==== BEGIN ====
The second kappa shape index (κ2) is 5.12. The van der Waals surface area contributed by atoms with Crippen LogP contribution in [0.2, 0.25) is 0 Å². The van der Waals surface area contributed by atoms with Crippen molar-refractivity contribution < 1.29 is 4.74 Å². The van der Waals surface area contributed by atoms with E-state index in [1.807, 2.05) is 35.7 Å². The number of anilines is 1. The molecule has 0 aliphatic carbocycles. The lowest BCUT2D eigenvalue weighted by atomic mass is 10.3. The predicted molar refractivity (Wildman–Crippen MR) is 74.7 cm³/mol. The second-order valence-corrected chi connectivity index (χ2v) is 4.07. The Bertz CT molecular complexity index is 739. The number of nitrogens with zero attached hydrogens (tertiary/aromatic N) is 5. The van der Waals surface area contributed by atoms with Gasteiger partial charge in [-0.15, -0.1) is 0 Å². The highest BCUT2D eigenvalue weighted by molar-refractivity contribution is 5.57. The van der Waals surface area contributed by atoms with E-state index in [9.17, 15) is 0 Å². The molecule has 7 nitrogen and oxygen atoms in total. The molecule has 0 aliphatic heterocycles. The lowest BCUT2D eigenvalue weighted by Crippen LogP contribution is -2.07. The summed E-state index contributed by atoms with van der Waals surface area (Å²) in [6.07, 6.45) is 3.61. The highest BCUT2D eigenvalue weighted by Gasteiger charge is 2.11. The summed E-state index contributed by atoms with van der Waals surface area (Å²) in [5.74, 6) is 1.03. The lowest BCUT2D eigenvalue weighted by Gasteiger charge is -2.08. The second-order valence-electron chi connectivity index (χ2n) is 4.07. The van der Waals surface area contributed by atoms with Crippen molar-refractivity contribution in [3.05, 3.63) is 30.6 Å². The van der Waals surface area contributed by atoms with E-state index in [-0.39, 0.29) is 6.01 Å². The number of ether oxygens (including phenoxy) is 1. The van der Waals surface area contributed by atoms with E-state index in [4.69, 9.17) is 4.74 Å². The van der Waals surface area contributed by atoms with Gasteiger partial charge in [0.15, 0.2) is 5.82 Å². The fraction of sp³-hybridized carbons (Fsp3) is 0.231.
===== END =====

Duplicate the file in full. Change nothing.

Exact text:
The second kappa shape index (κ2) is 5.12. The van der Waals surface area contributed by atoms with Crippen LogP contribution in [0.2, 0.25) is 0 Å². The van der Waals surface area contributed by atoms with Crippen molar-refractivity contribution < 1.29 is 4.74 Å². The van der Waals surface area contributed by atoms with E-state index in [1.807, 2.05) is 35.7 Å². The number of anilines is 1. The molecule has 0 aliphatic carbocycles. The lowest BCUT2D eigenvalue weighted by atomic mass is 10.3. The predicted molar refractivity (Wildman–Crippen MR) is 74.7 cm³/mol. The second-order valence-corrected chi connectivity index (χ2v) is 4.07. The Bertz CT molecular complexity index is 739. The number of nitrogens with zero attached hydrogens (tertiary/aromatic N) is 5. The van der Waals surface area contributed by atoms with Gasteiger partial charge in [-0.15, -0.1) is 0 Å². The highest BCUT2D eigenvalue weighted by molar-refractivity contribution is 5.57. The van der Waals surface area contributed by atoms with E-state index in [9.17, 15) is 0 Å². The molecule has 7 nitrogen and oxygen atoms in total. The molecule has 0 aliphatic heterocycles. The lowest BCUT2D eigenvalue weighted by Crippen LogP contribution is -2.07. The summed E-state index contributed by atoms with van der Waals surface area (Å²) in [6.07, 6.45) is 3.61. The highest BCUT2D eigenvalue weighted by Gasteiger charge is 2.11. The summed E-state index contributed by atoms with van der Waals surface area (Å²) in [5.74, 6) is 1.03. The lowest BCUT2D eigenvalue weighted by Gasteiger charge is -2.08. The second-order valence-electron chi connectivity index (χ2n) is 4.07. The van der Waals surface area contributed by atoms with Crippen molar-refractivity contribution in [3.05, 3.63) is 30.6 Å². The van der Waals surface area contributed by atoms with E-state index in [-0.39, 0.29) is 6.01 Å². The number of ether oxygens (including phenoxy) is 1. The van der Waals surface area contributed by atoms with E-state index in [4.69, 9.17) is 4.74 Å². The van der Waals surface area contributed by atoms with Gasteiger partial charge in [0.15, 0.2) is 5.82 Å². The fraction of sp³-hybridized carbons (Fsp3) is 0.231.